The BFO will forgo unnecessary traditions and formalities, thereby improving its attractiveness and accessibility.
- The orchestra will frequently play in venues that have reverberative acoustics, and ideally will perform in the center of a venue, allowing for 360-degree raked seating.
- Since all seats will be the same price, there will be open seating, and during performances, audience members may change their seat locations to experience the concert from different vantage points.
- Interesting information about the composers and their music will be shared before each performance, with the orchestra demonstrating sound bites to familiarize the audience with what they are about to hear.
- Applauding in between movements will be encouraged!
- Creating a natural, welcoming atmosphere we especially want the youth to feel comfortable coming in t-shirts and sandals, the orchestra will not wear formal, monochromatic attire, and the audience may bring drinks and snacks into the concert to enjoy during the performances.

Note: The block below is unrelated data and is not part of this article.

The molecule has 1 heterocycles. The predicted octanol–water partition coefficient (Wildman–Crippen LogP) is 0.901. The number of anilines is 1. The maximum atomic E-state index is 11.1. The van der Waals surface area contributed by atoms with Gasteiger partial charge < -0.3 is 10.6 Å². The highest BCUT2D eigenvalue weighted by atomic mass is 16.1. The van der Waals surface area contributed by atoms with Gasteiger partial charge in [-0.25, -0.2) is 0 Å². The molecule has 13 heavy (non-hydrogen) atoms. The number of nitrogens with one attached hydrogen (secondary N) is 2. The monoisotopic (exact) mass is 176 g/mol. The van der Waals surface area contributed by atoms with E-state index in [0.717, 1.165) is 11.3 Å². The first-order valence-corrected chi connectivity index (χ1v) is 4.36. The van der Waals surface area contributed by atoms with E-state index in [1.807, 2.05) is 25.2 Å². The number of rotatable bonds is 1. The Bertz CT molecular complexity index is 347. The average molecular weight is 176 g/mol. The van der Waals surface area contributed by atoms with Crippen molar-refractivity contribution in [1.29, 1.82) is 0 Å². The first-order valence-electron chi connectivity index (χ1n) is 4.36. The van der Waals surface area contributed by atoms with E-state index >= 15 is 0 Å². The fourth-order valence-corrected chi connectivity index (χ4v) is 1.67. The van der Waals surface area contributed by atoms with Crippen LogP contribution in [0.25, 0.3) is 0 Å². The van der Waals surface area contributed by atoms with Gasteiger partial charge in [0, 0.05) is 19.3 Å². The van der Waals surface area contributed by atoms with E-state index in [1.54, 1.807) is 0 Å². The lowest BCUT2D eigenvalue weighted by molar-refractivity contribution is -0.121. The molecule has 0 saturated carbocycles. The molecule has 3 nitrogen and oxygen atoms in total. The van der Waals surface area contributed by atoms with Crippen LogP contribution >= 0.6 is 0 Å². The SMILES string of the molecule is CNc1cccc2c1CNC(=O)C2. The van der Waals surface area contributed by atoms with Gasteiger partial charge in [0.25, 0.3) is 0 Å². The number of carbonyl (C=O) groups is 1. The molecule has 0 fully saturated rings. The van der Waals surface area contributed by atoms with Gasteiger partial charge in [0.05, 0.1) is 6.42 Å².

- Large screens will display cutting edge music videos to accompany the performances combined with live streaming videos of the performers. The words to vocal, hip-hop, and choral music, will also be displayed on the screens.
Celebrating a multiplicity of cultures the BFO plans to program classical orchestral, operatic, dance and choral repertoire alongside gospel, Latin, jazz, rap, and spoken word.
Chorus and Children’s Choir
A 200 voice volunteer chorus will also be established to perform great choral repertoire with the orchestra. Occasionally the orchestra will feature dancers and its own children’s choir.
An important component of the BFO will be its youth orchestra for outstanding musicians. The program is designed as a training orchestra for aspiring young musicians instilling the values of unity and hard work toward the achievement of high calibre performances and will offer the young players opportunities for leadership responsibilities. Musicians from the professional orchestra will mentor and coach the individual sections of the youth orchestra.
Another aspect of the organization will be its volunteer reading orchestra for professional and amateur musicians to come together every week to play great symphonic works. Instead of performing public concerts, the musicians will play for themselves simply for the joy of making music together and provide opportunities for composers to hear first-time readings of their music.